By default, the Boolean output is set to false and remembers the state until a new event comes in and converts the Boolean to true until the next input arrives.
Right now, the TemplateBasic FB has more inputs and outputs than we need.
Select the ECC (Execution Control Chart) tab at the bottom of the central editing area, and you will see a state machine graph. This is the default one, and here's where you actually code the behavior of the Function Block. Purple boxes are states (the initial one is double-framed), the yellow ones represent the Algorithms that are executed when the Function Block enters the state, and the green ones are the triggered events after the algorithm. The arrows between them represent Events that arrive at the Function Block. Conditions are assigned to these arrows. A "1" means that it will always change state after the algorithm. Events are consumed only one at a time. The small numbers at the beginning of the transition are the priorities, in case more than one transition is possible. Don't try to understand everything at once. With a little practice, the terms and concepts become clearer.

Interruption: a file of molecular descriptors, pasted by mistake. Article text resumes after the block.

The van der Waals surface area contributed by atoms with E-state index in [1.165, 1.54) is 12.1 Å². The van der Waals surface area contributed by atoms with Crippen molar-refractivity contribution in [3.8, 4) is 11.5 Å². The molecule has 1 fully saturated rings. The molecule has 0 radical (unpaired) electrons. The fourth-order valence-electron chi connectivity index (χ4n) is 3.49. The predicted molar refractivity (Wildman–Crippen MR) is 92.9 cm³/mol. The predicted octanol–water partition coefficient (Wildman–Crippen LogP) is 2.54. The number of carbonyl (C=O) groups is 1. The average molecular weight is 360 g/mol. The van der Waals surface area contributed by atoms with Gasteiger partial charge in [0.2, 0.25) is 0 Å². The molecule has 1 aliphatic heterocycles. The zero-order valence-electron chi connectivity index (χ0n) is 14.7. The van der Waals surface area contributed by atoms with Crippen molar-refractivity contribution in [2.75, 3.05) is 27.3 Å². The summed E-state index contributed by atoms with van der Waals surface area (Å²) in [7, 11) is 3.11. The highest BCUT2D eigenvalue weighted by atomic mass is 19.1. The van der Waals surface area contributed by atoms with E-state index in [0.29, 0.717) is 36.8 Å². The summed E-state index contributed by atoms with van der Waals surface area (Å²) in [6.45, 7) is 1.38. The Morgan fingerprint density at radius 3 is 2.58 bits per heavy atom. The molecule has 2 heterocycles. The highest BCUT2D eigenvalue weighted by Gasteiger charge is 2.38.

On the right side, you can write your code. As the name implies, in the turnOn algorithm we set your STATE variable to TRUE. Using the name of the Data Output (or input or internal variable), you access its value for reading and writing.
At the beginning, the FB is in the START state. When a REQ event arrives, it jumps to the On state, executes algorithm turnOn and triggers the CNF output event. When the next event arrives, it jumps to Off state, executes algorithm turnOff and triggers the CNF output event. That's how the ECC works.
In case the transition with a "1" had also a REQ event, an infinite loop won't happen since the event is consumed only once. You would need to REQ events to go back.